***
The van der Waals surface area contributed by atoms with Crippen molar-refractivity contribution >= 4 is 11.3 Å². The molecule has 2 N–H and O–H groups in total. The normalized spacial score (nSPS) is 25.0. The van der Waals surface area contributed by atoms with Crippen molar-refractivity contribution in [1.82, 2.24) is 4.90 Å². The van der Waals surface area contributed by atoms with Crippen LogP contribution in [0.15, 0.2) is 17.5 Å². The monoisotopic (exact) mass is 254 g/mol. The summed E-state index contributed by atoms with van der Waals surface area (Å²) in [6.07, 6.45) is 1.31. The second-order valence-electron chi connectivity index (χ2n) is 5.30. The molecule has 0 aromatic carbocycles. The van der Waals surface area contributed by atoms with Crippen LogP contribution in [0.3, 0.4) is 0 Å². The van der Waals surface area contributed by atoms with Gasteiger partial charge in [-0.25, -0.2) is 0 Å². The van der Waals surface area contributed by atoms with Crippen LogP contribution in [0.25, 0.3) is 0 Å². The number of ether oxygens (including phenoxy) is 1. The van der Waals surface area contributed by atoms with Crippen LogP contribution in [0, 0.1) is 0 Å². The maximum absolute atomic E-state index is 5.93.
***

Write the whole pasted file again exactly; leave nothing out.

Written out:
The van der Waals surface area contributed by atoms with Crippen molar-refractivity contribution >= 4 is 11.3 Å². The molecule has 2 N–H and O–H groups in total. The normalized spacial score (nSPS) is 25.0. The van der Waals surface area contributed by atoms with Crippen molar-refractivity contribution in [1.82, 2.24) is 4.90 Å². The van der Waals surface area contributed by atoms with Crippen LogP contribution in [0.15, 0.2) is 17.5 Å². The monoisotopic (exact) mass is 254 g/mol. The summed E-state index contributed by atoms with van der Waals surface area (Å²) in [6.07, 6.45) is 1.31. The second-order valence-electron chi connectivity index (χ2n) is 5.30. The molecule has 0 aromatic carbocycles. The van der Waals surface area contributed by atoms with Crippen LogP contribution in [0.3, 0.4) is 0 Å². The van der Waals surface area contributed by atoms with Gasteiger partial charge in [-0.25, -0.2) is 0 Å². The van der Waals surface area contributed by atoms with Crippen LogP contribution in [0.25, 0.3) is 0 Å². The number of ether oxygens (including phenoxy) is 1. The van der Waals surface area contributed by atoms with Crippen LogP contribution in [0, 0.1) is 0 Å². The maximum absolute atomic E-state index is 5.93.